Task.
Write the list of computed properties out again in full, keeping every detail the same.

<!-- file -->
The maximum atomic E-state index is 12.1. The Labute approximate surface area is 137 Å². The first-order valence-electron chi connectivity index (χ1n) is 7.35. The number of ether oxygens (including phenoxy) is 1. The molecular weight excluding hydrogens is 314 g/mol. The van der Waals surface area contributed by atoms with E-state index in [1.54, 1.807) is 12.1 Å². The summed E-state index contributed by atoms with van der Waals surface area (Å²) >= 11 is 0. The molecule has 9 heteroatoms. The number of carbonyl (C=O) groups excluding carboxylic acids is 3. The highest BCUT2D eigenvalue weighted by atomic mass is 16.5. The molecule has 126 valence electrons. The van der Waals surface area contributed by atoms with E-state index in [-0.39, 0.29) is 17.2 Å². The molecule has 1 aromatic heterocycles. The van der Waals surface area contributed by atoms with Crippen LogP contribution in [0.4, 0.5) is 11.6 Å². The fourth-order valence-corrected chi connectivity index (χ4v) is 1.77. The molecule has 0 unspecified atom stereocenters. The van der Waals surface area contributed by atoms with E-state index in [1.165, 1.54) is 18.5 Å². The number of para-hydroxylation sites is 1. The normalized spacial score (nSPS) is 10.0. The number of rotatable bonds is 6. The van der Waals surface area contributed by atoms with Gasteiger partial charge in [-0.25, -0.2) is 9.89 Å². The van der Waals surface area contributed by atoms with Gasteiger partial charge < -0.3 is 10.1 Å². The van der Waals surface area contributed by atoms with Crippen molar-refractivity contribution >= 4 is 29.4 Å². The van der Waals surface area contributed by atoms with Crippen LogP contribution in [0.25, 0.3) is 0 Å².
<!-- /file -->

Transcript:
The maximum atomic E-state index is 12.1. The Labute approximate surface area is 137 Å². The first-order valence-electron chi connectivity index (χ1n) is 7.35. The number of ether oxygens (including phenoxy) is 1. The molecular weight excluding hydrogens is 314 g/mol. The van der Waals surface area contributed by atoms with E-state index in [1.54, 1.807) is 12.1 Å². The summed E-state index contributed by atoms with van der Waals surface area (Å²) >= 11 is 0. The molecule has 9 heteroatoms. The number of carbonyl (C=O) groups excluding carboxylic acids is 3. The highest BCUT2D eigenvalue weighted by atomic mass is 16.5. The molecule has 126 valence electrons. The van der Waals surface area contributed by atoms with E-state index in [-0.39, 0.29) is 17.2 Å². The molecule has 1 aromatic heterocycles. The van der Waals surface area contributed by atoms with Crippen LogP contribution in [0.4, 0.5) is 11.6 Å². The fourth-order valence-corrected chi connectivity index (χ4v) is 1.77. The molecule has 0 unspecified atom stereocenters. The van der Waals surface area contributed by atoms with E-state index in [1.165, 1.54) is 18.5 Å². The number of para-hydroxylation sites is 1. The normalized spacial score (nSPS) is 10.0. The number of rotatable bonds is 6. The van der Waals surface area contributed by atoms with Gasteiger partial charge in [-0.25, -0.2) is 9.89 Å². The van der Waals surface area contributed by atoms with Gasteiger partial charge < -0.3 is 10.1 Å². The van der Waals surface area contributed by atoms with Crippen molar-refractivity contribution >= 4 is 29.4 Å². The van der Waals surface area contributed by atoms with Crippen LogP contribution in [0.25, 0.3) is 0 Å².